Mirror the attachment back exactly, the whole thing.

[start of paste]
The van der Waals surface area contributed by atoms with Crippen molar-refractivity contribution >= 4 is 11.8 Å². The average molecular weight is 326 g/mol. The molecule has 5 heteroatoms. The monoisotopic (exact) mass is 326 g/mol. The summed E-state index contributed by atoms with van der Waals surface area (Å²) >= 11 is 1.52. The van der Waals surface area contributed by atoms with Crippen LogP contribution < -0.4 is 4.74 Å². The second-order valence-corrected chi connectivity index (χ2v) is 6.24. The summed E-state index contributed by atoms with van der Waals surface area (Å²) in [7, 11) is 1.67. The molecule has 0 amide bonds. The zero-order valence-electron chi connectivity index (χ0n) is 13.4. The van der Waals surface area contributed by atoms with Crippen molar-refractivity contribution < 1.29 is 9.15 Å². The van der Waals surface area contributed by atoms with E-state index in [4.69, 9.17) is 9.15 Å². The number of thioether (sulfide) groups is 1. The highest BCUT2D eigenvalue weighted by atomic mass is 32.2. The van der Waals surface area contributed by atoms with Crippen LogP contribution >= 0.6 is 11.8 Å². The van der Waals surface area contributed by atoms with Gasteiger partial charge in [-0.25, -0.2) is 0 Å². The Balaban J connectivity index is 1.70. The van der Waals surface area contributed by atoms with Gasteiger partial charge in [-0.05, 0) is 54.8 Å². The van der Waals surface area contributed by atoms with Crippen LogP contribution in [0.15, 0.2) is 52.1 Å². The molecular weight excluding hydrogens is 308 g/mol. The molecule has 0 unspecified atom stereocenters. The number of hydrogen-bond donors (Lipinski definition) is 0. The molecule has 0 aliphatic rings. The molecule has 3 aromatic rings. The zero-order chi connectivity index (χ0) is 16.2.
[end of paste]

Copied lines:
The van der Waals surface area contributed by atoms with Crippen molar-refractivity contribution >= 4 is 11.8 Å². The average molecular weight is 326 g/mol. The molecule has 5 heteroatoms. The monoisotopic (exact) mass is 326 g/mol. The summed E-state index contributed by atoms with van der Waals surface area (Å²) >= 11 is 1.52. The van der Waals surface area contributed by atoms with Crippen LogP contribution < -0.4 is 4.74 Å². The second-order valence-corrected chi connectivity index (χ2v) is 6.24. The summed E-state index contributed by atoms with van der Waals surface area (Å²) in [7, 11) is 1.67. The molecule has 0 amide bonds. The zero-order valence-electron chi connectivity index (χ0n) is 13.4. The van der Waals surface area contributed by atoms with Crippen molar-refractivity contribution < 1.29 is 9.15 Å². The van der Waals surface area contributed by atoms with E-state index in [4.69, 9.17) is 9.15 Å². The number of thioether (sulfide) groups is 1. The highest BCUT2D eigenvalue weighted by atomic mass is 32.2. The van der Waals surface area contributed by atoms with Crippen LogP contribution >= 0.6 is 11.8 Å². The van der Waals surface area contributed by atoms with Gasteiger partial charge in [-0.25, -0.2) is 0 Å². The Balaban J connectivity index is 1.70. The van der Waals surface area contributed by atoms with Gasteiger partial charge in [-0.05, 0) is 54.8 Å². The van der Waals surface area contributed by atoms with Crippen LogP contribution in [0.15, 0.2) is 52.1 Å². The molecular weight excluding hydrogens is 308 g/mol. The molecule has 0 unspecified atom stereocenters. The number of hydrogen-bond donors (Lipinski definition) is 0. The molecule has 0 aliphatic rings. The molecule has 3 aromatic rings. The zero-order chi connectivity index (χ0) is 16.2.